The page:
Here’s a timely operatic plot: When the mortgage on an oversize dream house proves unaffordable, the owner has no choice but to raise more cash by plundering little people, triggering a tsunami of greed that eventually results in global calamity. That synopsis, give or take a dozen subplots, helps explain why Richard Wagner’s fifteen-hour, four-part “Der Ring des Nibelungen” always feels current. Even with its cursed baubles, wrathful giants, and shape-shifting gods, Wagner’s “Ring” cycle remains a deeply modern work. Mesmerizing to many, horrifying to some, it is essential even to those who know it only from “The Ride of the Valkyries” in Apocalypse Now, or the Bugs Bunny version (“What’s Opera, Doc?”) that dispatches the whole story in under seven minutes.
The four separate works—Das Rheingold, Die Walküre, Siegfried, and Götterdämmerung—return to the Metropolitan Opera over the next two months in the final outing of Otto Schenk’s production from the late eighties. (In 2010, the company will start rolling out a wizardly, high-tech version by Robert Lepage.) Schenk’s is one of the last of the old beard-and-breastplate extravaganzas, and zealots from across the planet are converging on Lincoln Center to mark its retirement. Some will attend in tuxedos and horned helmets, and perhaps take the Wagner Society of New York’s river cruise, “Rhine Journey on the Hudson.” This is the high-culture equivalent of a Star Trek marathon.
Chris Whitaker, a retired Australian port executive, is making the pilgrimage from Perth for the first of three “Ring” cycles he’ll attend this year: After New York comes Vienna, then Seattle. “The music is addictive,” he says, “but you can go beyond the music into the depths and layers of meaning. My wife’s been discovering the theme of Buddhism that runs through some of the later works. Just when you think you’ve got your brain around it, you listen again and you think, I’ve never been aware of that before. It’s like looking at a mountain from different sides.”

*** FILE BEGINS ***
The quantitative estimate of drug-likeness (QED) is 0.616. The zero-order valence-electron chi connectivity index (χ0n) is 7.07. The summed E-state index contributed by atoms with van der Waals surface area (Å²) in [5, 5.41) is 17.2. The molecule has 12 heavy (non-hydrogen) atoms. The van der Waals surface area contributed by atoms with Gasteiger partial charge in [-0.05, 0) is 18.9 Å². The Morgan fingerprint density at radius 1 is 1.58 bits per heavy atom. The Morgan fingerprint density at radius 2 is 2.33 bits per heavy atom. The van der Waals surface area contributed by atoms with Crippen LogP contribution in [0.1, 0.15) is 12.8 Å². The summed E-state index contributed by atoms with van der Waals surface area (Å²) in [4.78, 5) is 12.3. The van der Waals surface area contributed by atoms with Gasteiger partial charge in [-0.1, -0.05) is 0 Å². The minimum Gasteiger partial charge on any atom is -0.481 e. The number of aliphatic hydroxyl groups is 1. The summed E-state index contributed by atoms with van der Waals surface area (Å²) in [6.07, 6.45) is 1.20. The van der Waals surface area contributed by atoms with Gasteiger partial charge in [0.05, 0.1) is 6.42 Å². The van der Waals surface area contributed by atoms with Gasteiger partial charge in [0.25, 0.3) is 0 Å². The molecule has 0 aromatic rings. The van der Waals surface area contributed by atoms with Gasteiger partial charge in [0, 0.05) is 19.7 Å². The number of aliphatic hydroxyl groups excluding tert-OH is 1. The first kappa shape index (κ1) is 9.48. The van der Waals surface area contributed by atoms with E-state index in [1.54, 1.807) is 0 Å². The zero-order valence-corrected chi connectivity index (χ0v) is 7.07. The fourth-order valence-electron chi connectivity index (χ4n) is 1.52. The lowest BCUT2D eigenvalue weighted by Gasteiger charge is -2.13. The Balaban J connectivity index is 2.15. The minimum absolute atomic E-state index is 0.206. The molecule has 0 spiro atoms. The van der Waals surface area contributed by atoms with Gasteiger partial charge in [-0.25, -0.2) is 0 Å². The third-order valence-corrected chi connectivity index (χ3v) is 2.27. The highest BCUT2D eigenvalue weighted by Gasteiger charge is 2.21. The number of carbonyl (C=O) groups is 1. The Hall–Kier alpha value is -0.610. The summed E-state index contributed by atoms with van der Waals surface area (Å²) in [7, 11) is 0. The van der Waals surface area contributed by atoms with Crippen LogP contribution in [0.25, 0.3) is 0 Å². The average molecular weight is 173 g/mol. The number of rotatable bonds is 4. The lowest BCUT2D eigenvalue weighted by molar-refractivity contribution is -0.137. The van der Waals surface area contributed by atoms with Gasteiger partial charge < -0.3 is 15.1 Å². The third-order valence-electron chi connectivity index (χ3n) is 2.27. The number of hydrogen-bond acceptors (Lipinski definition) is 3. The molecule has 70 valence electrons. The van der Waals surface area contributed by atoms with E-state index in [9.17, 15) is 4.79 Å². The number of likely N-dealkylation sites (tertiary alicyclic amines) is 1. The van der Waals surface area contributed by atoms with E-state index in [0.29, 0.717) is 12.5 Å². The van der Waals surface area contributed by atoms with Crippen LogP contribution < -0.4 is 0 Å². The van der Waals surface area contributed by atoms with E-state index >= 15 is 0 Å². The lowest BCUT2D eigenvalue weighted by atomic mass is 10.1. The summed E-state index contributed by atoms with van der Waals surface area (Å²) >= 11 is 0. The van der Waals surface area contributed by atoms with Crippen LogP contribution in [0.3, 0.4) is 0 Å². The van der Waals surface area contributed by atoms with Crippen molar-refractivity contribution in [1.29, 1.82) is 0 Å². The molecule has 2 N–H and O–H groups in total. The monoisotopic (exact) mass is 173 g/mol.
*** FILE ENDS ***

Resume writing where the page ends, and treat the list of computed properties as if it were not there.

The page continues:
Wagner did his best to instigate a cult of himself, and was spectacularly successful at it. With the backing of his feverish—and addled—admirer King Ludwig II of Bavaria, he built himself a temple-cum-theater in the village of Bayreuth. He designed the Festspielhaus around the “Ring’s” extravagant theatrical demands, and founded a summer festival that is one of music’s meccas. Penelope Turing, an octogenarian British writer, has become mildly famous for having attended every Bayreuth Festival since the early fifties. (Asked by an interviewer from WagnerOpera.net about her first Die Walküre, she recalled that she went home “dead drunk with the music. I remember an hour sitting on the side of my bed.”) Devotion requires patience: The waiting list for single tickets runs to roughly a decade.
Within a few years of the composer’s death in 1883, the mania had spread so decisively that Wagner nights at Coney Island’s 3,000-seat Brighton Beach pavilion regularly sold out. Gilded Age audiences got a heavy diet of Wagner at the Met, which went so far as to present French and Italian composers’ works in German translation. Today, there are Wagner societies in New South Wales, Hawaii, South Africa, and Abu Dhabi, whose members organize their travels around productions of the “Ring.”
The wellspring of all this obsessive energy is a fog-shrouded landscape of Icelandic myths, populated by so many characters that a synopsis reads like gibberish. As in Greek tragedy, family dysfunction acquires epic grandeur. The god Wotan and his spouse Fricka play out their disputes on the destinies of two golden siblings, Siegmund and Sieglinde, who consummate an incestuous romance. The prolific Wotan’s offspring also includes a gaggle of ferocious sisters, the Valkyries (Walküre), who ride winged horses up to their peak-ringed perch. Wotan punishes his favorite, Brünnhilde, by imprisoning her in a ring of flame. The mix of mythology and pathology is so ripe for satire that the surest way to mock the entire art of opera is to invoke a spear-wielding shrieker from the “Ring.”
Wagner has always attracted scorn and rage as well as reverence, sometimes all from the same people. Friedrich Nietzsche swung from worship to late-life rejection. “Wagner is a great corrupter of music,” he wrote. “He has discovered in it a means to excite weary nerves—and in so doing has made music sick.” I have inherited this supercharged ambivalence. Each time I return to this vast work, I thread a path between fanaticism and disdain. I find it as seductive to mock the Ring’s grandiloquence as to abandon myself to its riptides. But to take the drama seriously and still hold on to my misgivings, to bathe in Wagner’s music without being pulled under—that’s an act I haven’t quite mastered.